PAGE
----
The investigations into TARP-related criminal and civil misconduct show no signs of abating. On April 20, 2010, the Office of the Special Inspector General for the Troubled Asset Relief Program (“SIGTARP”), the watchdog agency investigating conduct related to TARP assets, disclosed 84 ongoing criminal and civil investigations in its Quarterly Report to Congress. SIGTARP is investigating not only TARP fraud but also TARP-related accounting, securities, bank, and mortgage fraud, insider trading, trade secrets theft, money laundering, false statements and obstruction of justice. In a recent interview with Bloomberg News, Neil Barofsky, head of SIGTARP, said specifically that he was looking into potential TARP-related insider trading and whether bankers purchased stock in their own companies before it was publicly known that they would receive TARP funding. In addition, as Barofsky stated in recent testimony before the Senate Finance Committee, SIGTARP plans to investigate mortgage-related securities similar to those at issue in the Goldman Sachs enforcement actions. Barofsky said that though he would work with the SEC, SIGTARP would “lead the charge.”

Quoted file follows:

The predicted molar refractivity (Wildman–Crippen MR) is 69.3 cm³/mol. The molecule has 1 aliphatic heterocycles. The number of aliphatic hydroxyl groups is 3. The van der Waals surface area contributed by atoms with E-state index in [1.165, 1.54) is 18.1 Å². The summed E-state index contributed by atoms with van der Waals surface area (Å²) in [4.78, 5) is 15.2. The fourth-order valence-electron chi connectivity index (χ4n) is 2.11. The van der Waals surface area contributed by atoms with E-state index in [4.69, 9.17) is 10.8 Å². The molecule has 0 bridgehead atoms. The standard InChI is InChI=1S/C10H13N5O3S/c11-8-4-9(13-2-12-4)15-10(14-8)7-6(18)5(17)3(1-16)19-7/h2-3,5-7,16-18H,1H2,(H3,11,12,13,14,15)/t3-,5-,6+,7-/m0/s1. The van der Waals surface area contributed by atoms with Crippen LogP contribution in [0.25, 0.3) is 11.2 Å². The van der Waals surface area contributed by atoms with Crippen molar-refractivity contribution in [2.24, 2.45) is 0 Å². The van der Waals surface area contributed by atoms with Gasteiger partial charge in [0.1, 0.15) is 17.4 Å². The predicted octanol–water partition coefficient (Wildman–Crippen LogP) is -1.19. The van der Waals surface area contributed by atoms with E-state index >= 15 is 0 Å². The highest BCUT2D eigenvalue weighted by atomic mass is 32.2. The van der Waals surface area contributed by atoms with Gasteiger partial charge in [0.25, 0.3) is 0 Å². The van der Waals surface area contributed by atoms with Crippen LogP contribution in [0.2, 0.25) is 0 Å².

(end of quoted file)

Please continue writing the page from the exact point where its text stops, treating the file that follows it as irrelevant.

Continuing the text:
The Quarterly Report highlights other investigations that showcase the breadth of SIGTARP’s reach. As part of a mortgage fraud interagency task force, SIGTARP is investigating potential fraud at Omni National Bank (before its failure and Government takeover) and whether it had an impact on Omni’s application for TARP funds under the Capital Purchase Program. Notably, Omni never actually received those funds. SIGTARP investigations have also resulted in bank fraud charges against Mount Vernon Money Center executives which are connected to TARP because some of the allegedly misappropriated funds came from institutions in which taxpayers are invested through TARP. In another fraud and money laundering case, TARP is implicated because the indicted telemarketing firm operators “took advantage of the publicity surrounding the Administration’s mortgage modification efforts” under the TARP-funded Making Home Affordable initiative to induce customers to purchase modification services that were never provided.
These investigations – launched from multiple agencies and aimed at a range of activity emanating from TARP assets – make clear that the enforcement landscape stretches far beyond obvious misuses of TARP funds.